So I’m a vegetarian. Great! But that’s about it really: I don’t eat meat. I’m not particularly excited by the many opportunities cutting meat of all forms, out of my life possesses. I could revolutionise the way I eat. Venture into new and exciting dishes, with foods I’ve never tried before as compensation for the lack of chicken or fish in my life.
But do you know what, I can’t be bothered. It’s too much effort. I know some people say that being a vegetarian is a lifestyle choice – and to some extent that is true, as it reflects my values and worldview – but it’s too much effort to go all out.
I’m the sort of vegetarian who gets meat-free meat mock-ups, like meat-free burgers, or meat-free sausages. I make Quorn-chicken stirfry and meat-free mince spaghetti bolognaise. None of this fancy artistry with pepper-sculpting or exploring the 1000 ways to utilise a courgette. I’ll leave that to people with actual skill.
Making exciting pastries filled with all the imaginable cheeses in existence sounds fun, but when I’ve got 2000 words to write in 3 hours, it’s just not practical. Whilst cheese has taken a big new role in my diet (by cheese I mean cheddar and brie), I’m just not enthused by the opportunity to rebalance my diet now meat has gone.
It’s true, I probably eat more fruit and vegetables than I used to, but I put no conscious effort into doing so. I removed meat from my diet, but didn’t seek to add vegetables in its place. I didn’t become a vegetarian for love of vegetables. My diet probably contains just as much chocolate, potatoes and pasta as it always did (just now with the removal of bovine gelatine sweets – perhaps the most insidious of meat products).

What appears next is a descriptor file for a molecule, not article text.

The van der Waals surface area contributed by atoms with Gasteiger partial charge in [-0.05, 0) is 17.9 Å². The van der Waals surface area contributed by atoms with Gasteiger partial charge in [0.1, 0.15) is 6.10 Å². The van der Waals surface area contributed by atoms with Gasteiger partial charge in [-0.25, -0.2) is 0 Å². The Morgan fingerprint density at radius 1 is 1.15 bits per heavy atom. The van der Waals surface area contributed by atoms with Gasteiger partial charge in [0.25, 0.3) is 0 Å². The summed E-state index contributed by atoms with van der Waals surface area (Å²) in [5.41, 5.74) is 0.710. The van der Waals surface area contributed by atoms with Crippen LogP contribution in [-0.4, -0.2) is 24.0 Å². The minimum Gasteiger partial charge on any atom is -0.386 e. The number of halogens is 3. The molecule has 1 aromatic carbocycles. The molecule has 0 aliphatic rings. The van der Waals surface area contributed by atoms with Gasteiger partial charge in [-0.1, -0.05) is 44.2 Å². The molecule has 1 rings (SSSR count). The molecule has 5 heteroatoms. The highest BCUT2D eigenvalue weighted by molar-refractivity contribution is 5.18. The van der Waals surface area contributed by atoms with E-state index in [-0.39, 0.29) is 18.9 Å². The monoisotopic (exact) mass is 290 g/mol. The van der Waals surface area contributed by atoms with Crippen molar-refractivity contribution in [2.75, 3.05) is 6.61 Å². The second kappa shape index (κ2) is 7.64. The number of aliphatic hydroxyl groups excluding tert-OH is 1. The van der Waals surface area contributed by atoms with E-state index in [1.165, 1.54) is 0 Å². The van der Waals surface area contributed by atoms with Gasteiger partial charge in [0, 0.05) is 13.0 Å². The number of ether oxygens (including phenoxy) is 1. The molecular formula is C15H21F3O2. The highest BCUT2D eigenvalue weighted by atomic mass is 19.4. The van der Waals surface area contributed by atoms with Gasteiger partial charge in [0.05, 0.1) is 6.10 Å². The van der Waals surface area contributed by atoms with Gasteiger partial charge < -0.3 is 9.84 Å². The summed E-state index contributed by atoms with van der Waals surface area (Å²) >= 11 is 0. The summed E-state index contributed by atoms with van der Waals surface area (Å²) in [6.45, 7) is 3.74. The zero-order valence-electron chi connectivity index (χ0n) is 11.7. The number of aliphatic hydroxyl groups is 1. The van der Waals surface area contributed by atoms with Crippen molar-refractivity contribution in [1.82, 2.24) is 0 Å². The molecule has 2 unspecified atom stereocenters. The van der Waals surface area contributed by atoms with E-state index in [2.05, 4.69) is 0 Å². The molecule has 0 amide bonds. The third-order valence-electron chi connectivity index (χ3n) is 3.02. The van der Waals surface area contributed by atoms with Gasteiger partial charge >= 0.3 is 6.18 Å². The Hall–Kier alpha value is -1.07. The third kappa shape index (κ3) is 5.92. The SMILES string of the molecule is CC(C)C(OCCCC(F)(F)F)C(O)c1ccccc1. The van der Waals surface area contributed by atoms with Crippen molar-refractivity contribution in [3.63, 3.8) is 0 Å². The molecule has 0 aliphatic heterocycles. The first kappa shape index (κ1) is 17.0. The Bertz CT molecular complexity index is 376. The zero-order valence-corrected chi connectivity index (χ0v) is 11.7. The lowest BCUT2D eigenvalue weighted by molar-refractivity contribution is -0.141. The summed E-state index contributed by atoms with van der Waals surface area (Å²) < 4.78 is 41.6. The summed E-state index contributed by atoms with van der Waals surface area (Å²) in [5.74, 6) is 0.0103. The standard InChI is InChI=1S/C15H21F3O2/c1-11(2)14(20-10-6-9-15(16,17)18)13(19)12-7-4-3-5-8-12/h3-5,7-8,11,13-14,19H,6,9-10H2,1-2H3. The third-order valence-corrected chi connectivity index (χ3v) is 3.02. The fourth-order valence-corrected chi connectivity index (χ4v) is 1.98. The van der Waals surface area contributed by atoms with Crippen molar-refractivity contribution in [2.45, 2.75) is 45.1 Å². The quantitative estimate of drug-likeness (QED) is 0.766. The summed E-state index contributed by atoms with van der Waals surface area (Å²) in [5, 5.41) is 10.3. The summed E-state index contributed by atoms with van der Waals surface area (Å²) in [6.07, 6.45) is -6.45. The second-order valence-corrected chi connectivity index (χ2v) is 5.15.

I didn’t set out to explore meat-free foods. I just wanted to give up meat for three reasons. 1) It’s better for me – the health risks of red meat is proof enough. 2) It’s better for the environment, as the meat production industry is a major emitter of CO2 and deforester, and it’s also an inefficient use of the environment: if the same land was used for crop production, many millions more people could be fed. 3) It’s better for the animal as it’s not killed, in often inhumane and brutal conditions, or in some cases, with major repercussions on eco-systems, for example in relation to fishing.
So yeah, I am possibly the most boring, unexciting vegetarian in the world (I’ve never cooked cous-cous and only discovered lentils last term), but it’s ok. The main values and virtues of being vegetarian are still being observed. And in that respect, I’m as much a vegetarian as anyone.